In light of the recent controversy regarding the Mountain Valley Pipeline, U.S. Senators Mark Warner and Tim Kaine reintroduced the Pipeline Fairness, Transparency, and Responsible Development Act. This Act is meant to enhance protections for landowners in the path of interstate natural gas pipelines and requires more public input in the Federal Energy Regulatory Commission’s (FERC) review process.
The construction and operation of gas pipelines often inflict harm on private property. This bill attempts to ensure that pipeline companies don’t damage people’s land until they can prove they can build the pipeline. If passed, the Act would:

  • improve the process through which landowners are notified of a potential pipeline project affecting their property;
  • prevent pipeline projects from exercising eminent domain or commencing construction until the project has received all requisite permits, certifications, or other permissions required under federal law;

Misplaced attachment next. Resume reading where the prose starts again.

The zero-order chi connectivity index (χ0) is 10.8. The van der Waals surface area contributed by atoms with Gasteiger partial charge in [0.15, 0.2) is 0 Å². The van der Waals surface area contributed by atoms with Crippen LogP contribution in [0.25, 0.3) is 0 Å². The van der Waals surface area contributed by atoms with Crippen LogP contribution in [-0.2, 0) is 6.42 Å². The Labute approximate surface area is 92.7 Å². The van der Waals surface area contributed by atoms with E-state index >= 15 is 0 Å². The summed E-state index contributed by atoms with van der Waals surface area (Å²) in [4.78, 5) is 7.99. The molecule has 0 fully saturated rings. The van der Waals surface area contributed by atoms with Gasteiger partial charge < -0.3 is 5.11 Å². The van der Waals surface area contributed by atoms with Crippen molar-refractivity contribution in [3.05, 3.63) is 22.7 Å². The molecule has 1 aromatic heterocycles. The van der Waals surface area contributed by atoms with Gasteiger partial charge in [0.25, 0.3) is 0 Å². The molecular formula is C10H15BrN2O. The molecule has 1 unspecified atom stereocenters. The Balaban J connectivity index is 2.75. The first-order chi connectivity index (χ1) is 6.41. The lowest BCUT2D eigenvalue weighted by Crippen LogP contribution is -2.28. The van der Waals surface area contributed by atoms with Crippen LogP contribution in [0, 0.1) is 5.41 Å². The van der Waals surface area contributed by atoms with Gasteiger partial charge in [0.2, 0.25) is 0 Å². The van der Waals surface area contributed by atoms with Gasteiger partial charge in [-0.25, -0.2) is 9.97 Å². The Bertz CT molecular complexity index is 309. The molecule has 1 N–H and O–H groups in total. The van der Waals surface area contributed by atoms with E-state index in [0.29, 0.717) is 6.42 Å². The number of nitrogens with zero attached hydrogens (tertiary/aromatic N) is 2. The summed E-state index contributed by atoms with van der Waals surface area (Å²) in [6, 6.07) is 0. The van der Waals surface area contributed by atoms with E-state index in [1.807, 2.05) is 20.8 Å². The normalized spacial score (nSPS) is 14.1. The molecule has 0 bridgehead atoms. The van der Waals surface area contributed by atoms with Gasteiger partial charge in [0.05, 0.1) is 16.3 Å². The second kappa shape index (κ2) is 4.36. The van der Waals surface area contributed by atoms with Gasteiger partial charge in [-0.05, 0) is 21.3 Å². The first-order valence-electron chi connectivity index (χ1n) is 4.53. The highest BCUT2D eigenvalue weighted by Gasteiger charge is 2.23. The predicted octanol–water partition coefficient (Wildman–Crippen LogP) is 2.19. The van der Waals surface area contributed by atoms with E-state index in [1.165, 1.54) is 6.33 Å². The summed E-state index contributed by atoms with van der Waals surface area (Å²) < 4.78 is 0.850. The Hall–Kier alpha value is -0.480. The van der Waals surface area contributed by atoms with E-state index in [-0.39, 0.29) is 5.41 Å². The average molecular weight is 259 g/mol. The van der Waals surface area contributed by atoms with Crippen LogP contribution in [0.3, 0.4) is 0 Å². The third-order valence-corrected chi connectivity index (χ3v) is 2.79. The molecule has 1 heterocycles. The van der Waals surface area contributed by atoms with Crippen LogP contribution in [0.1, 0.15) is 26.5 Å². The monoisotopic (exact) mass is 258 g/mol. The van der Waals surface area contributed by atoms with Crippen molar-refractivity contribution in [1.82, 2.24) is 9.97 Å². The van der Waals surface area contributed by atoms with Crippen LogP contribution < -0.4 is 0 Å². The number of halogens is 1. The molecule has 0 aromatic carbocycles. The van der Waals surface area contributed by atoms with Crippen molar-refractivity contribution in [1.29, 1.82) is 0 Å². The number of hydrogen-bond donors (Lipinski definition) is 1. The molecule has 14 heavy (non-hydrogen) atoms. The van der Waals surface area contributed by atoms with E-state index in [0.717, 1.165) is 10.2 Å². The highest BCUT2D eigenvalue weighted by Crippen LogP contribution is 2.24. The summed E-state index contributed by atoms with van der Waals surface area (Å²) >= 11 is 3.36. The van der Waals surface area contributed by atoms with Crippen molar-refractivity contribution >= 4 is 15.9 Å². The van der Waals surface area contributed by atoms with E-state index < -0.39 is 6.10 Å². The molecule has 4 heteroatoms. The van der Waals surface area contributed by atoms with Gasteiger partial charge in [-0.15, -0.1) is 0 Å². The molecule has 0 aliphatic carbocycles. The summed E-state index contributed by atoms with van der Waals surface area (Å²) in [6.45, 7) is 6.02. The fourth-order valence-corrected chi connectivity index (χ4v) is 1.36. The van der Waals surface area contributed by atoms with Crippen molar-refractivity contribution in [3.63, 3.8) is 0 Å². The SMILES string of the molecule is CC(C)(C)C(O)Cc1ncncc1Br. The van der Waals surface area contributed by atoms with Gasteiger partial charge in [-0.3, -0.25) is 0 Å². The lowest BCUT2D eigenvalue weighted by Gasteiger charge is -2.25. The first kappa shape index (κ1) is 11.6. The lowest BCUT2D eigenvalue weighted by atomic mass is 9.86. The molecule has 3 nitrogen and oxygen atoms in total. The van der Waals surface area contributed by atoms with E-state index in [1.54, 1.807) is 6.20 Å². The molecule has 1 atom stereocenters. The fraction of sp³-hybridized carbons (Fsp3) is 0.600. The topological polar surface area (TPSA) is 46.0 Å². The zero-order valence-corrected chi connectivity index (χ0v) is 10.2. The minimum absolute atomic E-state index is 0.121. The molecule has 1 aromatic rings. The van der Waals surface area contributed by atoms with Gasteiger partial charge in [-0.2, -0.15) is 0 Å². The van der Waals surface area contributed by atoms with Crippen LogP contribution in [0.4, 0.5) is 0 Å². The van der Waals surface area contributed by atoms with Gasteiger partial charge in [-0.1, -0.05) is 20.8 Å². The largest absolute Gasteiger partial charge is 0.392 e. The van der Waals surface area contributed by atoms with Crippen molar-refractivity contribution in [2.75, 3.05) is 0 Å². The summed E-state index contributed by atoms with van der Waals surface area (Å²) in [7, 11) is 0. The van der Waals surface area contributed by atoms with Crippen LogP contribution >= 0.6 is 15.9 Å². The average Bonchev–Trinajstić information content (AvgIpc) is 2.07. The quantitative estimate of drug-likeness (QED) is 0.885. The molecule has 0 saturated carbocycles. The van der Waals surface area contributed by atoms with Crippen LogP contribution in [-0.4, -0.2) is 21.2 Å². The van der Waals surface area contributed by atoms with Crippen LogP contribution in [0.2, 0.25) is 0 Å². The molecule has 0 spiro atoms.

• attempt to limit eminent domain to situations in which the taking of property for natural gas pipelines is for public, not private, use;
  • mandate public comment meetings in every locality through which a pipeline passes, at every stage in the process.

According to one Southern Environmental Law official, the bill is a good effort “to protect landowners from the destruction caused by gas pipelines rubberstamped by regulators at FERC.” This destruction is especially evident in the Appalachian region, specifically in West Virginia, where the Mountain Valley Pipeline has destroyed private property and damaged the landscape of multiple communities.

Southern Environmental Law Center